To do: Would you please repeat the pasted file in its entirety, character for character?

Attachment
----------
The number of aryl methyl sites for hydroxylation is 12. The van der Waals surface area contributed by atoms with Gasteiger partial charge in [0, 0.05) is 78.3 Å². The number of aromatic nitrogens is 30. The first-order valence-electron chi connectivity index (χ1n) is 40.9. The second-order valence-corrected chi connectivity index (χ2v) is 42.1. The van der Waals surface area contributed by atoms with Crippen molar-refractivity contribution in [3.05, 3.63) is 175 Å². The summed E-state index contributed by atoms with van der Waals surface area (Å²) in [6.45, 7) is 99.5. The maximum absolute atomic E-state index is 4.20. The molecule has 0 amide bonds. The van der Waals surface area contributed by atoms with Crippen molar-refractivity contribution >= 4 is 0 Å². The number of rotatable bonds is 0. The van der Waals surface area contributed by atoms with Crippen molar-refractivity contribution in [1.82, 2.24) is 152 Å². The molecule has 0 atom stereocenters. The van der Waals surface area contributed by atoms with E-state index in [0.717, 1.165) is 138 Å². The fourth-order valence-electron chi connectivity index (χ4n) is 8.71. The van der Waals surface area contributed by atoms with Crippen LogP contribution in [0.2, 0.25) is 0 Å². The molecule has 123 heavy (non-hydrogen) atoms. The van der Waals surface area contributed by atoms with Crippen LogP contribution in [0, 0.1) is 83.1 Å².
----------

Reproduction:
The number of aryl methyl sites for hydroxylation is 12. The van der Waals surface area contributed by atoms with Gasteiger partial charge in [0, 0.05) is 78.3 Å². The number of aromatic nitrogens is 30. The first-order valence-electron chi connectivity index (χ1n) is 40.9. The second-order valence-corrected chi connectivity index (χ2v) is 42.1. The van der Waals surface area contributed by atoms with Crippen molar-refractivity contribution in [3.05, 3.63) is 175 Å². The summed E-state index contributed by atoms with van der Waals surface area (Å²) in [6.45, 7) is 99.5. The maximum absolute atomic E-state index is 4.20. The molecule has 0 amide bonds. The van der Waals surface area contributed by atoms with Crippen molar-refractivity contribution >= 4 is 0 Å². The number of rotatable bonds is 0. The van der Waals surface area contributed by atoms with Crippen molar-refractivity contribution in [1.82, 2.24) is 152 Å². The molecule has 0 atom stereocenters. The van der Waals surface area contributed by atoms with E-state index in [0.717, 1.165) is 138 Å². The fourth-order valence-electron chi connectivity index (χ4n) is 8.71. The van der Waals surface area contributed by atoms with Crippen LogP contribution in [0.2, 0.25) is 0 Å². The molecule has 123 heavy (non-hydrogen) atoms. The van der Waals surface area contributed by atoms with Crippen LogP contribution in [0, 0.1) is 83.1 Å².